So it opens people’s minds. And I think that really helped. I don’t think that Genie’s going back into the bottle, not at least completely. I think we’re going to figure different ways to leverage those technologies moving forward. So in terms of telemedicine moving forward, some of the things I’d like to see and hence I think this is maybe one of the reasons why I’m here, is like how do we enable clinical trials to embrace the telemedicine model? Because clinical trials till now historically has been kind of a physical model. You have to go to some ivory tower, some centralized place and that really limits down, the patients can do it. There’s access problems. Even if you had the richest study in the world, you had to fly people from all over the world. You can imagine that just drains the budget. There’s just all these different things there. And when you think of the way clinical trials are conducted, it didn’t really take into account telemedicine visits.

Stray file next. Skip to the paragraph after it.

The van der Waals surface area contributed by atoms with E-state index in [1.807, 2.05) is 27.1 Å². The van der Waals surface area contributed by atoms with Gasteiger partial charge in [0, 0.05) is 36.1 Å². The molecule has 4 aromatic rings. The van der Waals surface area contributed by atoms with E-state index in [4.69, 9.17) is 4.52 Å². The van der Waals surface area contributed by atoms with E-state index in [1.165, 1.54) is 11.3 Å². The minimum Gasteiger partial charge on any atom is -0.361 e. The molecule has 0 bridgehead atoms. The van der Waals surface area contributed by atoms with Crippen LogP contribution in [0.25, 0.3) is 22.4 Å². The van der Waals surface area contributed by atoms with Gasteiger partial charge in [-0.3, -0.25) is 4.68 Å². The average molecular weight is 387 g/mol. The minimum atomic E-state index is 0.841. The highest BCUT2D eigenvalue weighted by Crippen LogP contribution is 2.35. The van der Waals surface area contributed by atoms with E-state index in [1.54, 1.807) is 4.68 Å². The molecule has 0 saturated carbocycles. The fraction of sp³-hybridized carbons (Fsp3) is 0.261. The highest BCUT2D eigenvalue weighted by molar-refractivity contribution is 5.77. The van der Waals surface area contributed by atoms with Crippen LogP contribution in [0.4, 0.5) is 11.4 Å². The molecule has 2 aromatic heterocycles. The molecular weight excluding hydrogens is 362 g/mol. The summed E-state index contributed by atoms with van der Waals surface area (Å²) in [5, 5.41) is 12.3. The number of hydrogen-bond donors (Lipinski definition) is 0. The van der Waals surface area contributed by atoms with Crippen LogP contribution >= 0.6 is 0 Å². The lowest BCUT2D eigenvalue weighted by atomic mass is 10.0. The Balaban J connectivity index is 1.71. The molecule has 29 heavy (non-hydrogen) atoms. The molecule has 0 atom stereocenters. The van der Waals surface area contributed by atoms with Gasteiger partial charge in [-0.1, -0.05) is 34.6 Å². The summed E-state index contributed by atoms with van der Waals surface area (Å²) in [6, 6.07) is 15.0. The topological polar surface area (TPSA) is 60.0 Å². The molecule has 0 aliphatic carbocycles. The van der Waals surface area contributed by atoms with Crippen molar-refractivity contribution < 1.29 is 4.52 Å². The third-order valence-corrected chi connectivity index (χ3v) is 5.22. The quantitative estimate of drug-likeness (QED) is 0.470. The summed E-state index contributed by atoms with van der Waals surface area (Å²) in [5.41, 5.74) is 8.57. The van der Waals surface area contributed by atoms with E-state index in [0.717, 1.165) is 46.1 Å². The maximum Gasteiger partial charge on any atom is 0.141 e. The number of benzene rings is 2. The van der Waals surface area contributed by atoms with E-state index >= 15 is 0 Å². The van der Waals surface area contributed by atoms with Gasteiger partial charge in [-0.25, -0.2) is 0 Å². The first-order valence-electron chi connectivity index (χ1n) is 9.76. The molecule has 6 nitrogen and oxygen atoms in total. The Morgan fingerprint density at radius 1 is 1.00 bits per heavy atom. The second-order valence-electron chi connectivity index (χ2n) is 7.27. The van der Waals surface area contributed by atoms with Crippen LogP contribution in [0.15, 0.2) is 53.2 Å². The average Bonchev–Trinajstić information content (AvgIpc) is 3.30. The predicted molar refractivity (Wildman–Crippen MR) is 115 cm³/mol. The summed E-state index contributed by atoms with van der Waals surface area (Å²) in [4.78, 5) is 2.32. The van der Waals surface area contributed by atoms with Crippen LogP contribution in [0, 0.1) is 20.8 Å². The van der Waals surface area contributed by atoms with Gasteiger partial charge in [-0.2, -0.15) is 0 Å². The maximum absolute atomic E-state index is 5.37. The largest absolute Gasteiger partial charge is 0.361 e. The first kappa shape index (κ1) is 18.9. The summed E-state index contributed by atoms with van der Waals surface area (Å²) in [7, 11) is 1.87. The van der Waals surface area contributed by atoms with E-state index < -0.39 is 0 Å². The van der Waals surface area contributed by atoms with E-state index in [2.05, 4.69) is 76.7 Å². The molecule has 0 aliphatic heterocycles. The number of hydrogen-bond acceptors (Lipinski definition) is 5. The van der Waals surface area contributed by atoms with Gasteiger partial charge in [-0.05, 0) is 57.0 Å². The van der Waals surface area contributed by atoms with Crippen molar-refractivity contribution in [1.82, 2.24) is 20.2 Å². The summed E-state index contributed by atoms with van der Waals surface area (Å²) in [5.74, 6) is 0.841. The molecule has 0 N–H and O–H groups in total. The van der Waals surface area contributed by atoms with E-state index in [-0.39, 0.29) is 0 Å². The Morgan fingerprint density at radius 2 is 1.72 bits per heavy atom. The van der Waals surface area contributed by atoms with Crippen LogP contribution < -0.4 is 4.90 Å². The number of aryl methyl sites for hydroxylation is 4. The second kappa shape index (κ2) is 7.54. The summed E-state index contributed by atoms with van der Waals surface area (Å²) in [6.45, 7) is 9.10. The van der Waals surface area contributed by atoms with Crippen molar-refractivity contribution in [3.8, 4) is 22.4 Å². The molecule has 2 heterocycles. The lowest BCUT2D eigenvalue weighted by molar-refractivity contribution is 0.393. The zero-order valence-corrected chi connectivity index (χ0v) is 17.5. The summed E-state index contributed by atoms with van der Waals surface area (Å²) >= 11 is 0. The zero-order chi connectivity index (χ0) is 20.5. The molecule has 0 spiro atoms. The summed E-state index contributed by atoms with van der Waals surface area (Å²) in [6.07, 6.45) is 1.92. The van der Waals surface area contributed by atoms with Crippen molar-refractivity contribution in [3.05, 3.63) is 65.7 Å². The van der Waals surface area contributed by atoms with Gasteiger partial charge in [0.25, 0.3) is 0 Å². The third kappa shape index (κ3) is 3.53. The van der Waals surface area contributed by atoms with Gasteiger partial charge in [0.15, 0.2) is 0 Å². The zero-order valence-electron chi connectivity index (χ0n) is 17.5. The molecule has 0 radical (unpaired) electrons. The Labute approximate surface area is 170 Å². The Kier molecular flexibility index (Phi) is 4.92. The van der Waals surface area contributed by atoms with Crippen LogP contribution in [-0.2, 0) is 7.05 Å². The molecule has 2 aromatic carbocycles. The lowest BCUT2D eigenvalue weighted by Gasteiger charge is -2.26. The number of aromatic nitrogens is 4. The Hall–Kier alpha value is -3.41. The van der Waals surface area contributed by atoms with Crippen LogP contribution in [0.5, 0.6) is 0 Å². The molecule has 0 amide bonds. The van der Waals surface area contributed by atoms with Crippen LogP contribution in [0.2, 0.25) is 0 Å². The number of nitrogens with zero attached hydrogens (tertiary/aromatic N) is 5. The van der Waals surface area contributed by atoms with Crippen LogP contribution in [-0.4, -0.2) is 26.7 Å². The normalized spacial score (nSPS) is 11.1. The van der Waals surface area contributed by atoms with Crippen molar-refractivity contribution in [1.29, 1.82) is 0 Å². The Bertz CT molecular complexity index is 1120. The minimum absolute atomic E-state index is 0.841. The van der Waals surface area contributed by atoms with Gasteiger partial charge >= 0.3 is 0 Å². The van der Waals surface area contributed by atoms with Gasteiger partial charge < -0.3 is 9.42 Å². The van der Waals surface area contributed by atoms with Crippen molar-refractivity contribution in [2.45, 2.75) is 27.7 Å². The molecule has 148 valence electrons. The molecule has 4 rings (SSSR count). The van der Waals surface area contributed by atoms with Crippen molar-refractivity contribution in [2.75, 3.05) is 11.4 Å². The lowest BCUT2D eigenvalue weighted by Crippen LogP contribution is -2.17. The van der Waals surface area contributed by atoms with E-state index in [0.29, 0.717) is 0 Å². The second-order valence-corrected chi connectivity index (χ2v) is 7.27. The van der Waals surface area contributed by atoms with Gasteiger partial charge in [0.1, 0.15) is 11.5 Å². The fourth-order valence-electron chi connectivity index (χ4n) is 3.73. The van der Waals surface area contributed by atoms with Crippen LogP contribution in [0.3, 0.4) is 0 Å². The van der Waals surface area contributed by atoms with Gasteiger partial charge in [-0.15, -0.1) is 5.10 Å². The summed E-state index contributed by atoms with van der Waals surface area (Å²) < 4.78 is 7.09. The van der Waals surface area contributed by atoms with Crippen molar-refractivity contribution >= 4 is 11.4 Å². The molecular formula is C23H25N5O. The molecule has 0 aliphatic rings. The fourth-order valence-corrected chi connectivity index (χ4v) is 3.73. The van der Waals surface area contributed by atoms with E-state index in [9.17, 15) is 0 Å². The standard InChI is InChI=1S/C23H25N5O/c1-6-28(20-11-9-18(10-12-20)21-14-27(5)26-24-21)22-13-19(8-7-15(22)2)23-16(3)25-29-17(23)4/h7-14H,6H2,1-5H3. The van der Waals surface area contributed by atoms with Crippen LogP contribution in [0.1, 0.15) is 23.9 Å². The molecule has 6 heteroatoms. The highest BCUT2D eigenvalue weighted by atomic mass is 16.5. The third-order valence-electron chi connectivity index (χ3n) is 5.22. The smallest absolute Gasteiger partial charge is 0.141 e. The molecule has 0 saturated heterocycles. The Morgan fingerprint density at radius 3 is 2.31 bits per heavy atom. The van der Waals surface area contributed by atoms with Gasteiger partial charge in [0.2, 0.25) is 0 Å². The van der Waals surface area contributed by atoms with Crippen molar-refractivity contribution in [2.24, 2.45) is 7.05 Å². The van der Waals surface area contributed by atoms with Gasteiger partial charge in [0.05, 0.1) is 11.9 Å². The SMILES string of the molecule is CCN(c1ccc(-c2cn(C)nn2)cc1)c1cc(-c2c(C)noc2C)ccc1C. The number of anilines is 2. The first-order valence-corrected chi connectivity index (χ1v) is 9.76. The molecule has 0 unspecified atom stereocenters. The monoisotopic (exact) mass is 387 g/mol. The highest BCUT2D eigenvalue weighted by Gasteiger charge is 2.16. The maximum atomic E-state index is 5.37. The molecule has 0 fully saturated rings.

At my institution Memorial Sloan Kettering, we developed an entire ecosystem of telemedicine tools to actually try to encompass the patient experience as close as we could. Because the experience, it can never be completely duplicated, but you can do certain things definitely through telemedicine. We tried to do our best to do it so it’s easier for patients, the nurse coordinators as well as the providers to use that. And clinical trials, they’re moving towards it. They’re acknowledging the issue and they’re rethinking the ways to do it. How can we enable it so that we can decrease the chasm between the patient and being able to enroll in a clinical trial? So in a nutshell, that’s the way things are going. We’re not there yet, but we’re definitely thinking about it. It’s definitely a discussion. I think the future will see a much more clinically- and a telemedicine-enabled clinical trial framework.